Leonard Mlodinow on Stephen Hawking

Leonard Mlodinow in the New York Times:

Merlin_135468963_8f5e9465-cd49-44d1-a352-1003675d5454-blog427I always thought that Stephen Hawking would outlive me. I broke into tears when I heard on Wednesday that he had not. He died at his home in Cambridge, England, at 76, after more than half a century of living with amyotrophic lateral sclerosis.

When a man is given three years to live at 21, and he dies 55 years later, it shouldn’t come as a shock. But though I’m 15 years younger then Stephen was, and he had been gravely ill for years, if you knew him you couldn’t help thinking that he would always be around, that his life force was inexhaustible, that he would always have another miracle to pull off.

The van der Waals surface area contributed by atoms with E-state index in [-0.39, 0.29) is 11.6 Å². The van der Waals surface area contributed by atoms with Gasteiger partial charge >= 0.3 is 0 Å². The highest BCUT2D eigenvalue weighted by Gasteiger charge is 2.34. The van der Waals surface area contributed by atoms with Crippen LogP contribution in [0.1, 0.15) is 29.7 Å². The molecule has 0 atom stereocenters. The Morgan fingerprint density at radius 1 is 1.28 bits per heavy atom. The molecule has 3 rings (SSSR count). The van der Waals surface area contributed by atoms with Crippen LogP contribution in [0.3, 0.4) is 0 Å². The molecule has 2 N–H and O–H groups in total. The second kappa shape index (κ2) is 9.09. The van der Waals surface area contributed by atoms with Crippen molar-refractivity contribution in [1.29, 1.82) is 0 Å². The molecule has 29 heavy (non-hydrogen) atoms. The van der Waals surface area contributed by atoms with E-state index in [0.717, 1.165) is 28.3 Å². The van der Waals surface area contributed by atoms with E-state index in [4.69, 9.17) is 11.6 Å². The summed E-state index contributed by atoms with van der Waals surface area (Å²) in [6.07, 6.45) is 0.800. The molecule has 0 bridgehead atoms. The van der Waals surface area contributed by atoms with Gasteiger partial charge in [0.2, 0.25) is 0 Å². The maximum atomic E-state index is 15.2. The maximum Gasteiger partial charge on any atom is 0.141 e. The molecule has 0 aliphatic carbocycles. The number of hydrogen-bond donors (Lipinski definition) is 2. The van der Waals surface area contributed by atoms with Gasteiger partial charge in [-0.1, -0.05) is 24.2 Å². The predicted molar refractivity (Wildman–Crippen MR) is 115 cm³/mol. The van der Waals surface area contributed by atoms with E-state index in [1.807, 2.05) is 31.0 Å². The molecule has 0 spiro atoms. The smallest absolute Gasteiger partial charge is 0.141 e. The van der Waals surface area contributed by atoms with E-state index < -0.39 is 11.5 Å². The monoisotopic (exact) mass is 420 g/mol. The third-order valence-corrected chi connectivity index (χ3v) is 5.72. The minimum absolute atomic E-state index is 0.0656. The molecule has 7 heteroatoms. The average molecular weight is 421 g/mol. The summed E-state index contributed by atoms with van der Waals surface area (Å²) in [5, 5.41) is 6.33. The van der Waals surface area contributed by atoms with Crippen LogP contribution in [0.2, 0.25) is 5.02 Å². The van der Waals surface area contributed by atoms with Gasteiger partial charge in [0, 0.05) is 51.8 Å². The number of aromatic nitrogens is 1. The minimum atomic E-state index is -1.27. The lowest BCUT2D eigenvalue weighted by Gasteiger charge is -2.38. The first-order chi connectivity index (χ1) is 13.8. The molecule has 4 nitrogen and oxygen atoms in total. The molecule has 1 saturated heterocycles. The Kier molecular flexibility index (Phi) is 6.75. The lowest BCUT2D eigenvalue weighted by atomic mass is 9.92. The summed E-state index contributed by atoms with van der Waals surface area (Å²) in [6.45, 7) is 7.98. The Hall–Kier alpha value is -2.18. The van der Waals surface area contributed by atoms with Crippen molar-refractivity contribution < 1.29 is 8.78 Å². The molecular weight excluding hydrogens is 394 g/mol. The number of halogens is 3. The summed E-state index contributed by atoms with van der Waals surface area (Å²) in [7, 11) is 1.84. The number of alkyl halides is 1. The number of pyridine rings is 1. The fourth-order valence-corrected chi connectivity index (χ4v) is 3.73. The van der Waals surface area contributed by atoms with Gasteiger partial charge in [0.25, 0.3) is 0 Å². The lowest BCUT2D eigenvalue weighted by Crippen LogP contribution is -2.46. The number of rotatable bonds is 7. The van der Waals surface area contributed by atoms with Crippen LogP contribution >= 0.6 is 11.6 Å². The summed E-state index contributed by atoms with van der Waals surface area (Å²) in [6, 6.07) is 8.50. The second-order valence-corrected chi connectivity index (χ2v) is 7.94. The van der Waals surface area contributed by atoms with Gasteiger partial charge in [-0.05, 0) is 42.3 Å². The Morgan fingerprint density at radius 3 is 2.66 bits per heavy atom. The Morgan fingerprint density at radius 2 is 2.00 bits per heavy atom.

The scientific community rightly makes much of one of his miracles, a discovery he made in 1974 of something now known as Hawking radiation: the phenomenon in which black holes — so named because nothing can escape them — actually allow radiation to get out.

In popular culture Stephen was another kind of miracle: a floating brain, a disembodied intellect that fit snugly into the stereotype of the genius scientist.

But to me Stephen was also the everyday miracle of an ordinary embodied human — albeit one who had to battle in heroic ways within the confines of his particular shell.

More here.

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